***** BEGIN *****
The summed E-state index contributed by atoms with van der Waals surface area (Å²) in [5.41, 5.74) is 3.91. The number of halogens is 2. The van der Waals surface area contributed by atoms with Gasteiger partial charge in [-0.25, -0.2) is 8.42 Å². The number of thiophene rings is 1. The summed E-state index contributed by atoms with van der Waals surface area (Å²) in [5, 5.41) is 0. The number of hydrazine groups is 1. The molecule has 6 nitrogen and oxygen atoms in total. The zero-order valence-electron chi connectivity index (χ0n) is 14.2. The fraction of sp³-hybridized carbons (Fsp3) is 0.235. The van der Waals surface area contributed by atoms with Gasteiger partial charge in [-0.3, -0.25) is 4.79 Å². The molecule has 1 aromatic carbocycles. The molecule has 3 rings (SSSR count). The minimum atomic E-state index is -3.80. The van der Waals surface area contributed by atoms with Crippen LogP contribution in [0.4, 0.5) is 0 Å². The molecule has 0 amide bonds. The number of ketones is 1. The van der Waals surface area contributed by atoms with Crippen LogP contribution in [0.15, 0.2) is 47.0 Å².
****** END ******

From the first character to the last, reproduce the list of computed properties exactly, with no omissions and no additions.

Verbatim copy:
The summed E-state index contributed by atoms with van der Waals surface area (Å²) in [5.41, 5.74) is 3.91. The number of halogens is 2. The van der Waals surface area contributed by atoms with Gasteiger partial charge in [-0.25, -0.2) is 8.42 Å². The number of thiophene rings is 1. The summed E-state index contributed by atoms with van der Waals surface area (Å²) in [5, 5.41) is 0. The number of hydrazine groups is 1. The molecule has 6 nitrogen and oxygen atoms in total. The zero-order valence-electron chi connectivity index (χ0n) is 14.2. The fraction of sp³-hybridized carbons (Fsp3) is 0.235. The van der Waals surface area contributed by atoms with Gasteiger partial charge in [-0.3, -0.25) is 4.79 Å². The molecule has 1 aromatic carbocycles. The molecule has 3 rings (SSSR count). The minimum atomic E-state index is -3.80. The van der Waals surface area contributed by atoms with Crippen LogP contribution in [0.4, 0.5) is 0 Å². The molecule has 0 amide bonds. The number of ketones is 1. The van der Waals surface area contributed by atoms with Crippen LogP contribution in [0.15, 0.2) is 47.0 Å².